I’ve now been to three iterations of ScienceOnline. In the first two, the conference was home to just 250 people. This year, it almost doubled in size to a 450-strong mob. I don’t think I was alone in wondering if the event would keep its small, intimate feel. And I certainly wasn’t alone in realising that it had.
The growth was a smart move. We got a bigger, more comfortable venue. With larger crowds, the sessions had more spark to them (essential when you’re going for the “unconference” style where panellists are there to rouse the floor, not speak to them). And despite all of that, the conference retained the same flavour it always has. It still felt more like a family reunion than an academic gathering. It was a place where old friends could shake hands for the first time. It was a place where people were surrounded by like-minded fellows with mutual passions and could. Just. Cut. Loose. As I wrote last year, “You spend four days in a mental endurance event set in a parallel universe that’s largely similar to this one, except for the fact that all conversations are interesting.”
I was trying to work out why ScienceOnline was still ScienceOnline despite being twice the size. “It’s the people, stupid,” was an obvious answer, but I think it goes a bit beyond that. I think it succeeds because Bora Zivkovic, Anton Zuiker and Karyn Traphagen have realised that you only really need three things to make a great conference.
One: rig things so that the most passionate people show up. Remember that the first batch of ScienceOnline tickets sold out in less than a minute. Only the people who really, really want to be there will be waiting at the starting line at the right moment. Those people also spend the year thinking about the sessions that they’d like to see, and through the planning wiki, they craft the programme that they want. They talk to each other online, so that little time is wasted on the actual days with small-talk and ice-breakers. You can just skip to the parts about cementing relationships and building connections.
Two: once you’ve summoned your ideal crowd, you arrange everything so that they have nothing to distract them from the business of talking to each other. You give them free powerstrips at the front desk if their laptops are dying. You provide free coffee throughout the day to stimulate weary brains. You have faultless and blisteringly fast wi-fi everywhere. You have constant shuttles from the various venues, so people can just wander into the hotel lobby in a zombie-like fugue (DAMN YOU, scio12 rooster) and somehow end up at the right place. And you ensure that most guests stay in the same place so they can continue their conversations well into the evening.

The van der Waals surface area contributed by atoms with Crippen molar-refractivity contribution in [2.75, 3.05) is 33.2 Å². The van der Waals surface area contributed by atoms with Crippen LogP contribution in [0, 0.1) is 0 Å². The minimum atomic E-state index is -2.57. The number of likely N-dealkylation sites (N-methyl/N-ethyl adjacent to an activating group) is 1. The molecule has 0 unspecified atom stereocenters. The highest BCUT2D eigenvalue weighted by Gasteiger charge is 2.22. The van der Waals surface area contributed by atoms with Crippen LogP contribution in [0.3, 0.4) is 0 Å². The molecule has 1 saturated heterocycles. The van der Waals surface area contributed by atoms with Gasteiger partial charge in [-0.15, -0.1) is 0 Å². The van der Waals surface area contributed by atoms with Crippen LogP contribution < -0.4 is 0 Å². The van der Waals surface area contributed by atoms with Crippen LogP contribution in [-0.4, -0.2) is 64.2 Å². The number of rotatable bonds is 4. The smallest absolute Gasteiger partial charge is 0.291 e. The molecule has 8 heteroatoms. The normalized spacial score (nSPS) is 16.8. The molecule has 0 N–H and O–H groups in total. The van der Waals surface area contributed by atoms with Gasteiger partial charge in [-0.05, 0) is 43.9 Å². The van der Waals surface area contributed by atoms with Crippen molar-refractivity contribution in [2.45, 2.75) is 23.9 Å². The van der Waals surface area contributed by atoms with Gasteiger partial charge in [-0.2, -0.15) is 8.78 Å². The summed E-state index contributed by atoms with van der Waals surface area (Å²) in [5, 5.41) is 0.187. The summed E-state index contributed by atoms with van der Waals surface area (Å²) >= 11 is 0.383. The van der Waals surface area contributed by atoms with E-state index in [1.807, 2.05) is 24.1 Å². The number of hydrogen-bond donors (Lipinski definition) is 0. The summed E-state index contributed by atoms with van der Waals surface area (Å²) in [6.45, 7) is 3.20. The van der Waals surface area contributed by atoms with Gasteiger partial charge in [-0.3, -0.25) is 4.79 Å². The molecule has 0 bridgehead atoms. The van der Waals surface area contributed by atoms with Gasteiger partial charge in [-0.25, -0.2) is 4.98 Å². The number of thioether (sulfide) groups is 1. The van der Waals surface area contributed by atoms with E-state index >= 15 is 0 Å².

Three: you equalise everything. This seems to be an emergent property of the above elements: the unconference format, the fact that delegates plan their own programme, the familial feel of the thing. Through all this and more, ScienceOnline takes a rugged career landscape and, with one deft flick of the wrist, shakes it flat. Pulitzer winners rub elbows with recent grads. Noobs sing karaoke with award-winners on backing guitar. New York Times journalists apply temporary squid tattoos to the foreheads of the scientists they write about (Carl, I look forward to seeing the disclosure statement the next time you write about Jon’s work).
It. Was. F**king. Brilliant. We knew it would be.
Thanks to everyone who had a chat with me. You were all uniformly superb.
Long live ScienceOnline. See you all next year.
(After I recover from the total physiological collapse that happens when you spend months at a time writing in silence on a chair, and then spend four days on your feet talking continuously)